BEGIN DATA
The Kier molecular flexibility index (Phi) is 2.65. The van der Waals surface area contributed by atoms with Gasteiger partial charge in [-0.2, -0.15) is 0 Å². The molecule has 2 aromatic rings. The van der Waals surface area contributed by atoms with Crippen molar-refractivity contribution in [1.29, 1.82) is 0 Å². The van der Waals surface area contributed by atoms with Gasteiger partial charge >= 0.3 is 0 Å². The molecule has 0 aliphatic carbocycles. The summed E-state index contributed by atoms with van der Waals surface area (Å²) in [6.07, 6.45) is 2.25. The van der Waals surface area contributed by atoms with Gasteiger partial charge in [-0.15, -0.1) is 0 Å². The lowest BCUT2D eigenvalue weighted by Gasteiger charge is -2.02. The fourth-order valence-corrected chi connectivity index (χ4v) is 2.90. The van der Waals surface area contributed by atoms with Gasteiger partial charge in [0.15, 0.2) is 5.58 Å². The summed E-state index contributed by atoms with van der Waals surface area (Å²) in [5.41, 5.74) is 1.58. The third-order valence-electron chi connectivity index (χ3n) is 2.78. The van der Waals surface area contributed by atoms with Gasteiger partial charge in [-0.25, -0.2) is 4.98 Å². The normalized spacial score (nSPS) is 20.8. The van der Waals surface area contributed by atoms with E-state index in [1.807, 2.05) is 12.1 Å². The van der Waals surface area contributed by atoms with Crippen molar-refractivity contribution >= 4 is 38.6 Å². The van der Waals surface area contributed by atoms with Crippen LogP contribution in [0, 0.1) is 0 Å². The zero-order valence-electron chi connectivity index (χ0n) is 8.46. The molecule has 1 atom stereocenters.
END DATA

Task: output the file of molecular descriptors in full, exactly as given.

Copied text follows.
The Kier molecular flexibility index (Phi) is 2.65. The van der Waals surface area contributed by atoms with Gasteiger partial charge in [-0.2, -0.15) is 0 Å². The molecule has 2 aromatic rings. The van der Waals surface area contributed by atoms with Crippen molar-refractivity contribution in [1.29, 1.82) is 0 Å². The van der Waals surface area contributed by atoms with Gasteiger partial charge >= 0.3 is 0 Å². The molecule has 0 aliphatic carbocycles. The summed E-state index contributed by atoms with van der Waals surface area (Å²) in [6.07, 6.45) is 2.25. The van der Waals surface area contributed by atoms with Gasteiger partial charge in [-0.15, -0.1) is 0 Å². The lowest BCUT2D eigenvalue weighted by Gasteiger charge is -2.02. The fourth-order valence-corrected chi connectivity index (χ4v) is 2.90. The van der Waals surface area contributed by atoms with Gasteiger partial charge in [0.15, 0.2) is 5.58 Å². The summed E-state index contributed by atoms with van der Waals surface area (Å²) in [5.41, 5.74) is 1.58. The third-order valence-electron chi connectivity index (χ3n) is 2.78. The van der Waals surface area contributed by atoms with Gasteiger partial charge in [-0.25, -0.2) is 4.98 Å². The normalized spacial score (nSPS) is 20.8. The van der Waals surface area contributed by atoms with E-state index in [1.807, 2.05) is 12.1 Å². The van der Waals surface area contributed by atoms with Crippen molar-refractivity contribution >= 4 is 38.6 Å². The van der Waals surface area contributed by atoms with Crippen LogP contribution in [0, 0.1) is 0 Å². The zero-order valence-electron chi connectivity index (χ0n) is 8.46. The molecule has 1 atom stereocenters.